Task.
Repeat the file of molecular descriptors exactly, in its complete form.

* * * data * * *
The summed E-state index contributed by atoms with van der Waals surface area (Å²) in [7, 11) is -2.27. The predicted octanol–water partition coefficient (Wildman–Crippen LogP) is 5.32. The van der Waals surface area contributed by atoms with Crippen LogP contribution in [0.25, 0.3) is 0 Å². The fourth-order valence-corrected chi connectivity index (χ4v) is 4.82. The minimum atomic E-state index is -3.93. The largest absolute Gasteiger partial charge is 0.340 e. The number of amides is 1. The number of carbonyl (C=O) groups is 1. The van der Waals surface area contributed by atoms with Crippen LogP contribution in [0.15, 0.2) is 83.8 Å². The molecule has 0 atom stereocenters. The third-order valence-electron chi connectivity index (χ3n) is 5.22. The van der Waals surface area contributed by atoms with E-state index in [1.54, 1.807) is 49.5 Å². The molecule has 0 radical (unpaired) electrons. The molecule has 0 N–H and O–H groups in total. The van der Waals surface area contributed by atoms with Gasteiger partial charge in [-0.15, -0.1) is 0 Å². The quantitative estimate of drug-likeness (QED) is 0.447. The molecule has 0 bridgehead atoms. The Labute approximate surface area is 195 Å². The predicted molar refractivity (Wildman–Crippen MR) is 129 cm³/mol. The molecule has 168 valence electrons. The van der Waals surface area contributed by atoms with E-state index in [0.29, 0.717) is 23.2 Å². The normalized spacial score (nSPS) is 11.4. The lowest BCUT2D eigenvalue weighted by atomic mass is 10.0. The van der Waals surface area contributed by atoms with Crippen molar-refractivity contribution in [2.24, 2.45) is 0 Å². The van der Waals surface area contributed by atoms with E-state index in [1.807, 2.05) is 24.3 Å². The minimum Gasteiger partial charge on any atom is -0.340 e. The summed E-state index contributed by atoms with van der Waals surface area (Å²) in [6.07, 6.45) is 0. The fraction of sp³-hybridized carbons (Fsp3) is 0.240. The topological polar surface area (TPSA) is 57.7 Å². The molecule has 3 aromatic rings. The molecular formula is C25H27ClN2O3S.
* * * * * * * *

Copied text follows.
The summed E-state index contributed by atoms with van der Waals surface area (Å²) in [7, 11) is -2.27. The predicted octanol–water partition coefficient (Wildman–Crippen LogP) is 5.32. The van der Waals surface area contributed by atoms with Crippen LogP contribution in [0.25, 0.3) is 0 Å². The fourth-order valence-corrected chi connectivity index (χ4v) is 4.82. The minimum atomic E-state index is -3.93. The largest absolute Gasteiger partial charge is 0.340 e. The number of amides is 1. The number of carbonyl (C=O) groups is 1. The van der Waals surface area contributed by atoms with Crippen LogP contribution in [0.15, 0.2) is 83.8 Å². The molecule has 0 atom stereocenters. The third-order valence-electron chi connectivity index (χ3n) is 5.22. The van der Waals surface area contributed by atoms with E-state index in [1.54, 1.807) is 49.5 Å². The molecule has 0 radical (unpaired) electrons. The molecule has 0 N–H and O–H groups in total. The van der Waals surface area contributed by atoms with Gasteiger partial charge in [-0.15, -0.1) is 0 Å². The quantitative estimate of drug-likeness (QED) is 0.447. The molecule has 0 bridgehead atoms. The Labute approximate surface area is 195 Å². The predicted molar refractivity (Wildman–Crippen MR) is 129 cm³/mol. The molecule has 168 valence electrons. The van der Waals surface area contributed by atoms with E-state index in [0.29, 0.717) is 23.2 Å². The normalized spacial score (nSPS) is 11.4. The lowest BCUT2D eigenvalue weighted by atomic mass is 10.0. The van der Waals surface area contributed by atoms with Crippen molar-refractivity contribution in [2.24, 2.45) is 0 Å². The van der Waals surface area contributed by atoms with E-state index in [1.807, 2.05) is 24.3 Å². The minimum Gasteiger partial charge on any atom is -0.340 e. The summed E-state index contributed by atoms with van der Waals surface area (Å²) in [6.07, 6.45) is 0. The fraction of sp³-hybridized carbons (Fsp3) is 0.240. The topological polar surface area (TPSA) is 57.7 Å². The molecule has 3 aromatic rings. The molecular formula is C25H27ClN2O3S.